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NAS is picture-perfect

NAS is picture-perfect
NAS handles Lincoln County's digital imaging glut

by Maxine Kincora

Lincoln County turned to NAS when its GIS project started eating up its storage system and IT budget.

A picture used to be worth a thousand words. Now it's worth about 400M bytes. The large storage appetite of digital photographs began to eat up too much of the IT budget at the Land Records Department of Lincoln County, Wisc. IT administrator Joel Lang thought that a Storage Area Network (SAN) might be the answer, until he happened upon a Network-Attached Storage (NAS) demo.

Digital photography is the linchpin of Lincoln County's land records modernization plan. The Land Records Department's Geographical Information System (GIS) unit is taking detailed photographs of sections of the county's 24 townships. These images are stored digitally with other information -- deeds for land use planning, zoning and tax purposes.

The GIS project put a heavy burden on the department's storage system and its administrator. "Some individual GIS photo files are huge, over 400M bytes," says Lang, computer services administrator for Lincoln County's computer services department. "With the modernization plan, the GIS unit expects to double its data storage needs every year."

The increased data loads were overloading the Land Records Department's file server-based storage system. The department's Compaq Computer Corp. ProLiant

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file servers running Windows NT were constantly reaching maximum hard drive capacity, largely due to digital imaging demands. "We kept adding new servers to handle the greater load," says Lang. That tactic was becoming costly, in terms of space taken up by the servers, labor required to add and maintain more servers and purchasing costs. Also, each addition required downtime for existing servers.

Looking for alternatives, Lang investigated SANs. He rejected that technology on several counts. "The SAN tied us to proprietary hardware," says Lang. "I didn't want to tackle the interoperability problems inherent with SANs." Just about the time when Lang nixed SANs, a nearby consultant invited him to a demonstration of NetForce NAS, an appliance server from Irvine, Calif.-based Procom Technology, Inc. "I brought home an evaluation unit and never sent it back," says Lang.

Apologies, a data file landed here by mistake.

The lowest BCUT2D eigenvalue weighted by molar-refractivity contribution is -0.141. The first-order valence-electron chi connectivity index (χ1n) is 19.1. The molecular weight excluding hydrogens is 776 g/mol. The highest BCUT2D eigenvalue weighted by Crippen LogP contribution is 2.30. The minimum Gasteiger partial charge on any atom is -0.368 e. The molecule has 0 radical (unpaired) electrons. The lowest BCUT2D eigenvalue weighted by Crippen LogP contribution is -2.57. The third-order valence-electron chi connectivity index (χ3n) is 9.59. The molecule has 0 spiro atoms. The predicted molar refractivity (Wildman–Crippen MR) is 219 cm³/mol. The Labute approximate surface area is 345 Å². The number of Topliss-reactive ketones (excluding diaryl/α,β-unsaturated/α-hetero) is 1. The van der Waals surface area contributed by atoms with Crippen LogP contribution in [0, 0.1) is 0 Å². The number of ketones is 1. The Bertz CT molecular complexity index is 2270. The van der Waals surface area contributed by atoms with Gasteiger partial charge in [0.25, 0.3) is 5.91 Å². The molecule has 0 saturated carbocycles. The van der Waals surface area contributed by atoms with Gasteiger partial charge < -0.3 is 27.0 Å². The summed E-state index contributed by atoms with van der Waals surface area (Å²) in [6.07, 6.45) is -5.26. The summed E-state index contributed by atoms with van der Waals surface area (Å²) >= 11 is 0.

After a 30-day evaluation, Lang found that NetForce met all of the Land Records Department's needs. "Usually, you have to sacrifice some functionality to get the rest of the things you want," says Lang. "In this case, that didn't happen."

With NetForce, the Land Records Department didn't lose the volume share security it had with the ProLiant servers. Also, the department could continue to use Microsoft's network file system, Common Internet File System (CIFS), to access data.

While there were no losses in switching to NetForce, there were significant gains in availability, scalability and performance.

NetForce's high-performance, 64-bit file system consumes only four percent of the CPU when transferring files that used 70 percent of other file servers' CPU.

Server downtime was decreased by NetForce's RAID architecture, which includes a battery backup for cache and global hot sparing for high availability. "When we brought it in here, I was literally unplugging hard drives and power supplies just to see what it would do," says Lang. It automatically went into its failover modes and did exactly what it was supposed to do.

Most importantly, one NetForce unit is able to handle the department's current storage load of 30G bytes and can scale up to 730G bytes. New units can be added without taking any servers down.

The fact that NAS is a standalone unit that's not dependent upon the server or any specific network card is another plus. "You can move it to a whole different segment on your network just by changing the IP address," says Lang. The ease of NAS setup and maintenance was a bonus. "I took it out of the box and within an hour we had it running on the network," says Lang. "That could never happen with a SAN."

The initial NetForce deployment was done one department at a time. First, came the main file server that held Word and Excel documents. "We tested out the permissions, the backup and the throughput," Lang says. The deployment went without a hitch.

Some handholding was required when the GIS department files were switched over. "These imaging files are so important and so huge that the department gets really nervous when you start moving things," says Lang. Luckily, the anxiety was baseless. Nothing was lost, and now the GIS staff can store and access the images on NetForce more quickly than they could on the old file server system.

For additional information about Procom, visit its Web site.

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This was first published in August 2001

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